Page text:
She also said they anticipate some current New York employees will have a chance to transfer to Birmingham.

Having a chef-focused publication with the reach of Food & Wine located in Birmingham could provide a huge boost to the local culinary scene, which has been on the rise in recent years. In the past two weeks alone, the Magic City’s food scene has been lauded by The New York TimesSan Francisco Chronicle and the Toronto Star. That follows a litany of other accolades.

Given Food & Wine’s reach, having the magazine in Birmingham could draw a stream of high-profile culinary professionals to the Magic City for visits, which could significantly increase word-of-mouth exposure for the region in the food world.

For the complete article please see

U.S. Space & Rocket Center will get ‘state-of-the-art planetarium’
from the article by Lee Roop on

A new “state-of-the-art planetarium” is planned for the U.S. Space & Rocket Center, the center announced last week. The center’s current SpaceDome IMAX Theater will be renovated into the new facility, the center said.

Intuitive and Research Technology Corp. will partner with the center’s foundation in the renovation “to include planetary and advanced digital theater technology,” a press release said. The target opening date is in 2019 in time for the 50th anniversary of the Apollo 11 moon landing.

“As a scientific community, Huntsville deserves a fine planetarium capability, and we look forward to extending our relationship with the Von Braun Astronomical Society to optimize this gift from Intuitive for our community,” said Dr. Deborah Barnhart, CEO and executive director of the rocket center.

“The new planetarium will be a one-of-a-kind asset to our community, as well as a spark to ignite a sense of space exploration adventure in our young people,” Intuitive President Harold Brewer said. In addition to funding, he said Intuitive will provide design and engineering expertise during the renovation.

“The foundation is deeply grateful for transformative gifts and hands-on partnerships. Intuitive Research and Technology has made a thoughtful commitment to elevate and support learning through visually ‘Wow!’ environments,” said Holly Ralston, executive director of the U.S. Space & Rocket Center Education Foundation.

For the complete article please see

July 4th celebrations across Alabama
Fireworks, great summer food and live entertainment highlight July 4th celebrations across Alabama.  Visitors can choose from 20 Independence Day events and firework shows.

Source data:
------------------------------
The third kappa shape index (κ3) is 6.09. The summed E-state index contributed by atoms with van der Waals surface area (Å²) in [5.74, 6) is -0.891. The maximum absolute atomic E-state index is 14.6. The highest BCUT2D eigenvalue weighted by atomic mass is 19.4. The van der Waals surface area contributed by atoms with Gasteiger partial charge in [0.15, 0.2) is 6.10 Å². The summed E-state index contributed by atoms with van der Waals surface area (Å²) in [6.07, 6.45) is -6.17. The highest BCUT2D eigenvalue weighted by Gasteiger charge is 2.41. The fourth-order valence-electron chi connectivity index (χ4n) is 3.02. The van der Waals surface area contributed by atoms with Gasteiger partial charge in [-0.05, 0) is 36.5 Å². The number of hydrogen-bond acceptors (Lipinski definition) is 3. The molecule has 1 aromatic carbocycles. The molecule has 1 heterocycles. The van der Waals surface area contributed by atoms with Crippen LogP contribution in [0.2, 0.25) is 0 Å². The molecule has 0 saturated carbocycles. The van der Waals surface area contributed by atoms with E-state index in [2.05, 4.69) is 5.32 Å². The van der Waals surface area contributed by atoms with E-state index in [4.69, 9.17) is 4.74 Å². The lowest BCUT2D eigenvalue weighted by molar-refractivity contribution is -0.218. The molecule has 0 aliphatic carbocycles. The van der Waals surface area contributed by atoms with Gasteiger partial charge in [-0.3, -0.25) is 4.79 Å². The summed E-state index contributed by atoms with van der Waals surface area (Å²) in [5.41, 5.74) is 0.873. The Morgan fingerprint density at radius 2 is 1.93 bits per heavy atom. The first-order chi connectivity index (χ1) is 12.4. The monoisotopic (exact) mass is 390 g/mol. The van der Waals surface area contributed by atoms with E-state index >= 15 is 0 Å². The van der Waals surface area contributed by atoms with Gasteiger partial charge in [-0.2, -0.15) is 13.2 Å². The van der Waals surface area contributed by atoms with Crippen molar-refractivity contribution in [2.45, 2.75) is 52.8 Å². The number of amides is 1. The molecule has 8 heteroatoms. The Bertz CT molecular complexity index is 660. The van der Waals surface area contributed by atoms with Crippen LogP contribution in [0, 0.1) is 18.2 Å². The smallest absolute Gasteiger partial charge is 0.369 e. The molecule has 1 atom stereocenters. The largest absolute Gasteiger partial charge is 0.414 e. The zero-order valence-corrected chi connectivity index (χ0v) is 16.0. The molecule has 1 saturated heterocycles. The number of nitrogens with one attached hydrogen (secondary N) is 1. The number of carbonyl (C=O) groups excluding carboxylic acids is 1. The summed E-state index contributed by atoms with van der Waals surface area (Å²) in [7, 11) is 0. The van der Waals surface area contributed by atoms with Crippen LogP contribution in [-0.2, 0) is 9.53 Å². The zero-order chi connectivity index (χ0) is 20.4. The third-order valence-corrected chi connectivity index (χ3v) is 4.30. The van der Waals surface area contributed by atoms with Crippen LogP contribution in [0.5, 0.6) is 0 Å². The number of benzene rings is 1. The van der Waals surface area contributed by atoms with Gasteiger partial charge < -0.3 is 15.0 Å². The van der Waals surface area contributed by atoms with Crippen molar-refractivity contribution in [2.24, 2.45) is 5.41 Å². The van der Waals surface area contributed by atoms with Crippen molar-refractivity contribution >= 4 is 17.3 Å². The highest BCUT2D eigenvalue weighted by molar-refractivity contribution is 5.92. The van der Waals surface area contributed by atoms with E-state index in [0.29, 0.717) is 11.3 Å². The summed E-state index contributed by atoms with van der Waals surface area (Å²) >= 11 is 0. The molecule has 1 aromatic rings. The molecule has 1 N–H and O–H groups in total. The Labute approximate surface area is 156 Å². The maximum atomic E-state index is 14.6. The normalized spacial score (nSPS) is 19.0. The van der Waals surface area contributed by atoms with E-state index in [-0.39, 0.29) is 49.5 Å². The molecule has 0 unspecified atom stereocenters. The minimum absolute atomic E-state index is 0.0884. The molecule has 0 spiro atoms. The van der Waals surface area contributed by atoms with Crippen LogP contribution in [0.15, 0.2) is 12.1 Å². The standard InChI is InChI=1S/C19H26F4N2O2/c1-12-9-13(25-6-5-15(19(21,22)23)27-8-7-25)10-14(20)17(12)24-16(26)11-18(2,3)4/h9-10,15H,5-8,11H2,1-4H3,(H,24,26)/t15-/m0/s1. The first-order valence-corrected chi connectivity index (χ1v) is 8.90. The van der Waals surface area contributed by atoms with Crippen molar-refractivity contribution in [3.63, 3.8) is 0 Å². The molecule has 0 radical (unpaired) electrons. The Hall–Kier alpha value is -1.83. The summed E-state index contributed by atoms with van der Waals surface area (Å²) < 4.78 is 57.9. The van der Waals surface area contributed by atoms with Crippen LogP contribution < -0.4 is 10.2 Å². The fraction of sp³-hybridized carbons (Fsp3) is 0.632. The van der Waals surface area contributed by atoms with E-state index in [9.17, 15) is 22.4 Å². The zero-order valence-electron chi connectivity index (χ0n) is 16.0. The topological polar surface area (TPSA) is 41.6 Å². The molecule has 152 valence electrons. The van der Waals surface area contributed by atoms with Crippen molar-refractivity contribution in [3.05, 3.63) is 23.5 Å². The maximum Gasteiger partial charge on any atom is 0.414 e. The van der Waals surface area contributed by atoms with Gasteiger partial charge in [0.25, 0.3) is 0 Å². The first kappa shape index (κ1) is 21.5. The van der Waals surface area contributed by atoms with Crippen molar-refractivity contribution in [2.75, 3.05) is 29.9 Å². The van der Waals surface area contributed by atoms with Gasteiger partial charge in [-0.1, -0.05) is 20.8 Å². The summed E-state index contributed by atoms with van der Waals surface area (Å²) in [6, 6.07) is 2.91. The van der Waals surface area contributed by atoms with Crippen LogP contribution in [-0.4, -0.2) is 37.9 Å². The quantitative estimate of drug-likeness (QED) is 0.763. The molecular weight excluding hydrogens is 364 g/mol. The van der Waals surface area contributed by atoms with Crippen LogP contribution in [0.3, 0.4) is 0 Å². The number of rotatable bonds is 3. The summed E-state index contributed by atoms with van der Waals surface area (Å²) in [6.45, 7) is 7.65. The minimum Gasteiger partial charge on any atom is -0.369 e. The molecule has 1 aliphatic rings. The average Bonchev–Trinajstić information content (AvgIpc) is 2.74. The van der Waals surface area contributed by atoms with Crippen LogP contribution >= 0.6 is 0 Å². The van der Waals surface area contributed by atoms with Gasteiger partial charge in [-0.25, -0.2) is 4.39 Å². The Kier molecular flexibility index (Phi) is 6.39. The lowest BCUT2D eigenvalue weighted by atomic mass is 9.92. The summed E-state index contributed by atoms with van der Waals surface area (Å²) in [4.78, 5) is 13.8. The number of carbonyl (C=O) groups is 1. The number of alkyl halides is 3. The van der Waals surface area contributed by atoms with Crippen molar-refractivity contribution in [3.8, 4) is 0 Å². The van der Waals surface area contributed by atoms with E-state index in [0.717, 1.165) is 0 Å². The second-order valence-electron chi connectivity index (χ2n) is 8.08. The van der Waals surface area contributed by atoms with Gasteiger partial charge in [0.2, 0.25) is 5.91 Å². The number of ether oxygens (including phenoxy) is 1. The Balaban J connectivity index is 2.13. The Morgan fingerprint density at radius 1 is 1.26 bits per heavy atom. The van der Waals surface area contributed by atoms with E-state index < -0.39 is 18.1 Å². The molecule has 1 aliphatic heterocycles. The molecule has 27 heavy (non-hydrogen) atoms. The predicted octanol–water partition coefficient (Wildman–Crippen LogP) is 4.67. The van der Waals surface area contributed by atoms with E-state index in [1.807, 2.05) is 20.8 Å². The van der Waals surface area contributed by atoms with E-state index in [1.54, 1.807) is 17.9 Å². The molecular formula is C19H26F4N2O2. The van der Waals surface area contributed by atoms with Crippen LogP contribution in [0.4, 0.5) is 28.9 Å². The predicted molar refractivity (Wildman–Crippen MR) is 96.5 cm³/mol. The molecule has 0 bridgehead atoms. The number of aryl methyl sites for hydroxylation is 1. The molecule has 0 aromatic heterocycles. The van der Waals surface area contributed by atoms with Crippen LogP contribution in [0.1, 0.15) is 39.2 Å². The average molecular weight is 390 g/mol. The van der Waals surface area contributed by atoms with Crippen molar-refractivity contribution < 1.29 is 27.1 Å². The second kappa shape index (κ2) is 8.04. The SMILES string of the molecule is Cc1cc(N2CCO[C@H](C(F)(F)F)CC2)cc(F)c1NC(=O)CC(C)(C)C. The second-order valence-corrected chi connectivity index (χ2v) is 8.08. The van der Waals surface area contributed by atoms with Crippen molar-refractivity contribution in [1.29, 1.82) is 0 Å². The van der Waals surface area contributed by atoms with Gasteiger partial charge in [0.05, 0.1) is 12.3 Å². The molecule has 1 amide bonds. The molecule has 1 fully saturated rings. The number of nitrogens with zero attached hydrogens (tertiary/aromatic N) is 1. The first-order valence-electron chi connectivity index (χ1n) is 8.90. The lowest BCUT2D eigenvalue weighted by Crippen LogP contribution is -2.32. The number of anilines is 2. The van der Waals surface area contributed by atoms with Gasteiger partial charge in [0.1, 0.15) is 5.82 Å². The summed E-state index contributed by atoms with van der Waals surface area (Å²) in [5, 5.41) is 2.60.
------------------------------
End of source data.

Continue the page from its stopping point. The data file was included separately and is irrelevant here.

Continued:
The celebrations include the Spirit of America Festival at Point Mallard in Decatur, Thunder on the Mountain at Vulcan Park & Museum in Birmingham and Independence Day 1776 at the American Village in Montevallo. Families can also enjoy a baseball game in Montgomery, sample fresh watermelon at the Watermelon Festival in Grand Bay or watch reflections of fireworks on the waves at Gulf Shores.

The Alabama Tourism Department suggests the following July 4th events.  For a complete calendar of events listing see

AthensAthens Fireworks Show 
Fireworks at Athens High School football field. 256-232-5411. Free.

Birmingham-Thunder on the Mountain
Vulcan Park & Museum. Birmingham’s annual fireworks display with Vulcan as the centerpiece of the program. 205-933-1409. Free.

Decatur-Spirit of America Festival
Point Mallard Park. Celebrate the nation’s birthday at one of the state’s largest patriotic festivals, featuring children’s activities, live music and fireworks show. This year is the festival’s 51st anniversary. 800-232-5449. Free.

Eclectic-4th of July Blast
The AMP on Lake Martin. Watch fireworks over the lake from the lawn of the amphitheater after enjoying music concerts. 256-397-1019. Admission charged.

Elba-Let Freedom Ring
Downtown Elba.  Evening activities including a concert, walking parade, children’s activities, watermelon eating and fireworks.  Free.

Fairhope-Fourth of July Concert and Fireworks Display 
Henry George Park and Fairhope Municipal Pier. The Baldwin Pops Band Independence Day Concert begins at 7 p.m. with a variety of patriotic music before and after the fireworks display. 251-929-1466. Free.

FlorenceShoals Spirit of Freedom Celebration
McFarland Park. Live music and family activities with food vendors onsite. Fireworks show after dark. 256-740-4141. Free.

Grand Bay-Watermelon Festival
Festival Park. Sample locally grown watermelon while enjoying local music, arts & crafts.  251-865-3456. Admission charged.

GreenvilleCelebrate America 
Tiger Stadium. Family activities and fireworks. 7-9 p.m. 334-382-3251. Free.

Gulf ShoresFourth of July Fireworks Celebration
Gulf State Park Pier. Fireworks at 9 p.m. 1-800-745-7263. Free.

GuntersvilleFourth of July Fireworks on Lake Guntersville 
Lake Guntersville. Fireworks show at 9 p.m. best viewed from Civitan Park and Lurleen B Wallace Drive. Free.

Henagar-Sand Mountain Potato Festival
Celebrate with live music, arts and crafts, entertainment, games and fireworks. Event begins at 10 a.m. and culminates with a fireworks display at dark.  1-888-805-4740.

Huntsville-U.S. Space & Rocket Center July 4th Celebration